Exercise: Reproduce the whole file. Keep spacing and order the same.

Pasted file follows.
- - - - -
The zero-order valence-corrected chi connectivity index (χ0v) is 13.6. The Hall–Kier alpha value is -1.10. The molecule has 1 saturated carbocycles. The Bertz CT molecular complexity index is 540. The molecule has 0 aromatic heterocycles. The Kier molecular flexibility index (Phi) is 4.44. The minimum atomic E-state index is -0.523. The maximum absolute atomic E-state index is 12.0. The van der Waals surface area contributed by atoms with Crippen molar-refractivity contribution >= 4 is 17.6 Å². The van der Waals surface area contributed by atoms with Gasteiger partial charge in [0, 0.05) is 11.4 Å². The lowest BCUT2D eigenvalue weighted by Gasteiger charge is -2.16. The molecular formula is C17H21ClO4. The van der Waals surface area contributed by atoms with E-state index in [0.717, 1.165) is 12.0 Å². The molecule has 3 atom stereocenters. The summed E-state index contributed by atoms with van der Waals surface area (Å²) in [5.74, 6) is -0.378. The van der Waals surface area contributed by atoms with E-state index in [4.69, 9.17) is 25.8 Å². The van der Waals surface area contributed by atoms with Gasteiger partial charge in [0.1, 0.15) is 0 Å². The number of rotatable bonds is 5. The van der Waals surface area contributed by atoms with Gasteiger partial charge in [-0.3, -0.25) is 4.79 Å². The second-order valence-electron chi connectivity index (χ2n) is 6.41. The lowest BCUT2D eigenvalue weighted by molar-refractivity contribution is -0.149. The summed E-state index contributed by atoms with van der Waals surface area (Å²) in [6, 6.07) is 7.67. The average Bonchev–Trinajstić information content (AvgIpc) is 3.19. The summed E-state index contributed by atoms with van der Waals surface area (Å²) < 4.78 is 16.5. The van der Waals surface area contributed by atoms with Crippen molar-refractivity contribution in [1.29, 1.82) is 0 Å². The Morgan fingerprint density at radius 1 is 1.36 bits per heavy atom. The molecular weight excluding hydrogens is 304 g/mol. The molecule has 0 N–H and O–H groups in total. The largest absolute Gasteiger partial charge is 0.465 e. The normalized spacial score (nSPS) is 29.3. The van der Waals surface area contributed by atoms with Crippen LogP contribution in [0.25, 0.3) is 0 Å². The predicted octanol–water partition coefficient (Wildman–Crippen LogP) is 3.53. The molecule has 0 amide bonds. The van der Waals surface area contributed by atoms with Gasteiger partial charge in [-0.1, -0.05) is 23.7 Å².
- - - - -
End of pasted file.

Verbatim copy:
The zero-order valence-corrected chi connectivity index (χ0v) is 13.6. The Hall–Kier alpha value is -1.10. The molecule has 1 saturated carbocycles. The Bertz CT molecular complexity index is 540. The molecule has 0 aromatic heterocycles. The Kier molecular flexibility index (Phi) is 4.44. The minimum atomic E-state index is -0.523. The maximum absolute atomic E-state index is 12.0. The van der Waals surface area contributed by atoms with Crippen molar-refractivity contribution >= 4 is 17.6 Å². The van der Waals surface area contributed by atoms with Gasteiger partial charge in [0, 0.05) is 11.4 Å². The lowest BCUT2D eigenvalue weighted by Gasteiger charge is -2.16. The molecular formula is C17H21ClO4. The van der Waals surface area contributed by atoms with E-state index in [0.717, 1.165) is 12.0 Å². The molecule has 3 atom stereocenters. The summed E-state index contributed by atoms with van der Waals surface area (Å²) in [5.74, 6) is -0.378. The van der Waals surface area contributed by atoms with E-state index in [4.69, 9.17) is 25.8 Å². The van der Waals surface area contributed by atoms with Gasteiger partial charge in [0.1, 0.15) is 0 Å². The number of rotatable bonds is 5. The van der Waals surface area contributed by atoms with Gasteiger partial charge in [-0.3, -0.25) is 4.79 Å². The second-order valence-electron chi connectivity index (χ2n) is 6.41. The lowest BCUT2D eigenvalue weighted by molar-refractivity contribution is -0.149. The summed E-state index contributed by atoms with van der Waals surface area (Å²) in [6, 6.07) is 7.67. The average Bonchev–Trinajstić information content (AvgIpc) is 3.19. The summed E-state index contributed by atoms with van der Waals surface area (Å²) < 4.78 is 16.5. The van der Waals surface area contributed by atoms with Crippen molar-refractivity contribution in [1.29, 1.82) is 0 Å². The Morgan fingerprint density at radius 1 is 1.36 bits per heavy atom. The molecular weight excluding hydrogens is 304 g/mol. The molecule has 0 N–H and O–H groups in total. The largest absolute Gasteiger partial charge is 0.465 e. The normalized spacial score (nSPS) is 29.3. The van der Waals surface area contributed by atoms with Crippen LogP contribution in [0.25, 0.3) is 0 Å². The predicted octanol–water partition coefficient (Wildman–Crippen LogP) is 3.53. The molecule has 0 amide bonds. The van der Waals surface area contributed by atoms with Gasteiger partial charge in [-0.1, -0.05) is 23.7 Å².